At the Tinsley House Clinic we believe that all of the learning and behavioural disorders are no more than symptoms that always occur in patterns of presentation which are as unique as the individual child. Only by appreciating this and by looking at the big picture can the true extent of the problem be seen and thereby treated. However, the treatment must be holistic and consider diet, supplementation, specific exercises and computer-generated treatment programmes designed to stimulate specific neuron fields. Once this has been achieved, the educational specialists can address the delay in education consequent to the developmental delay.

Dr Robin Pauc is an expert in child neurology, and approaches learning difficulties, including Dyslexia, ADD, OCD, ADHD, Dyspraxia and Tourette’s syndrome of childhood, from a truly ground-breaking perspective. He is a researcher and the author of a number of books on learning and behavioral issues of childhood.

He is a Diplomate of the American Chiropractic Neurology Board and a Past Assistant Professor of Clinical Neurology. Having been in clinical practice for over 30 years, Robin has a special interest  in developmental disorders in children. A particular focus is treating children who’ve been diagnosed with dyslexia, dyspraxia, ADD, ADHD, OCD and Tourette’s syndrome.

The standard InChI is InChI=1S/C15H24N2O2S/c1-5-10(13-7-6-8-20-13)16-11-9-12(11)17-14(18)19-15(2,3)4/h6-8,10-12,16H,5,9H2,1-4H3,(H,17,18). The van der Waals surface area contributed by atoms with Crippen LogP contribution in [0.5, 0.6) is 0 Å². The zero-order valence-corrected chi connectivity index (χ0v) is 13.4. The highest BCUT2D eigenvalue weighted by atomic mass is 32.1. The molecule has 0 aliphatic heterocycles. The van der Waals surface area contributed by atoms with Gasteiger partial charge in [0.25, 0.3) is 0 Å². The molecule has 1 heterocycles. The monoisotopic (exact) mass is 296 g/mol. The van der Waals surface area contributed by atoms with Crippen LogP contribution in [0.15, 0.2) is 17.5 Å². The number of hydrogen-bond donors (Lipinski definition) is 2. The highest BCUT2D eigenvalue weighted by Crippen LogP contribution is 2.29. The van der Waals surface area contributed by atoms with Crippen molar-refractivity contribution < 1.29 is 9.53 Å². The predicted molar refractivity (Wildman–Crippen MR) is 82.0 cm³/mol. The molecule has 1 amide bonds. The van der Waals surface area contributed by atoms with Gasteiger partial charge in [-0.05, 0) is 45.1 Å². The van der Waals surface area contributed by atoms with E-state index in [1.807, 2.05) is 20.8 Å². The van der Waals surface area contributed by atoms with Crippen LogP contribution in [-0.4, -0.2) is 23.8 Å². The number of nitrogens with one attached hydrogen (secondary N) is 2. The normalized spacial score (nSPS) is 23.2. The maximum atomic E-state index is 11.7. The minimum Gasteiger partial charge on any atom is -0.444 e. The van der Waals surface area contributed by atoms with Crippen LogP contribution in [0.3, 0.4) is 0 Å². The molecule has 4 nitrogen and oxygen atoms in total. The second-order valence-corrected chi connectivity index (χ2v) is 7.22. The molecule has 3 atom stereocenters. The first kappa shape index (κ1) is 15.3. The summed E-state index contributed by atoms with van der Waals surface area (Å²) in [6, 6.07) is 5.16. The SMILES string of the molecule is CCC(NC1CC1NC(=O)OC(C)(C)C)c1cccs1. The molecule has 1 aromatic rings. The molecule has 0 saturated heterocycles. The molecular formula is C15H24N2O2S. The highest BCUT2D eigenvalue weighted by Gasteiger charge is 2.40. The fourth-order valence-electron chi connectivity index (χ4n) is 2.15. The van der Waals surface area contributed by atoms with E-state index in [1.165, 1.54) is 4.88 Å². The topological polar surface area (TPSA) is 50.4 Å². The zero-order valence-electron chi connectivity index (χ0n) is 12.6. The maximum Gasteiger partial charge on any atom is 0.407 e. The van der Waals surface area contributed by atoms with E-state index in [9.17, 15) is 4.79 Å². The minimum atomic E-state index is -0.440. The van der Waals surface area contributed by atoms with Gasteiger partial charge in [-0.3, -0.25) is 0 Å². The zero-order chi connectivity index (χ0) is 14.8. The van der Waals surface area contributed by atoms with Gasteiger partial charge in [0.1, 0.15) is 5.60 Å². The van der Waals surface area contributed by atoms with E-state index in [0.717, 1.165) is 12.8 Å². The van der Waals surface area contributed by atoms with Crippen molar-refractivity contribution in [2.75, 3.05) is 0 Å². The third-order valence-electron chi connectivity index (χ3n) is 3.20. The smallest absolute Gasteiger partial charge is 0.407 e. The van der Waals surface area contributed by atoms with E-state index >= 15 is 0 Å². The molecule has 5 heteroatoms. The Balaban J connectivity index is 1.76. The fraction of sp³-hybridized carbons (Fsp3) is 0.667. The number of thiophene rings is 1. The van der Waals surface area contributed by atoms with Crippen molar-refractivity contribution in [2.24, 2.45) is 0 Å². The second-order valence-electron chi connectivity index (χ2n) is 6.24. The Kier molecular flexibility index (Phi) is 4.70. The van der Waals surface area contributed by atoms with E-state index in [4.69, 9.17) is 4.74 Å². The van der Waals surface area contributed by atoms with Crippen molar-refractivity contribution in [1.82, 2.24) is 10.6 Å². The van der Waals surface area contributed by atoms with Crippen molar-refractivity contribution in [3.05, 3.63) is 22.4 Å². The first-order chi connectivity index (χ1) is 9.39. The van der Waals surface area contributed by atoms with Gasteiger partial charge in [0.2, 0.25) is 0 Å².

Books by Robin include:

  • Is That My Child? [Available to purchase here]
  • The Brain Food Plan
  • Could It Be You?
  • Mindful Parenting (a parent-thesis)
  • Dyslexia Really?

For more information, contact Tinsley House Clinic:

Tel:  +44 (0)1590 612432

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Dr Robin Pauc

About Dr Robin Pauc

Robin Pauc is a Past Assistant Professor of Clinical Neurology. He has been in clinical practice for over 30 years and now has a special interest in developmental disorders in children. Robin is the author of a number of books covering a variety of genres – anatomy, poetry, a user’s guide to spinal problems and learning and behavioural issues of childhood. Robin is the founder of The Tinsley House Clinic, which is situated in the New Forest National Park and provides an ideal setting for both research and treatment. Robin has a particular interest in the treatment of children who have previously been diagnosed with Dyslexia, Dyspraxia, ADD, ADHD, OCD and Tourette’s syndrome of childhood. For more information you can visit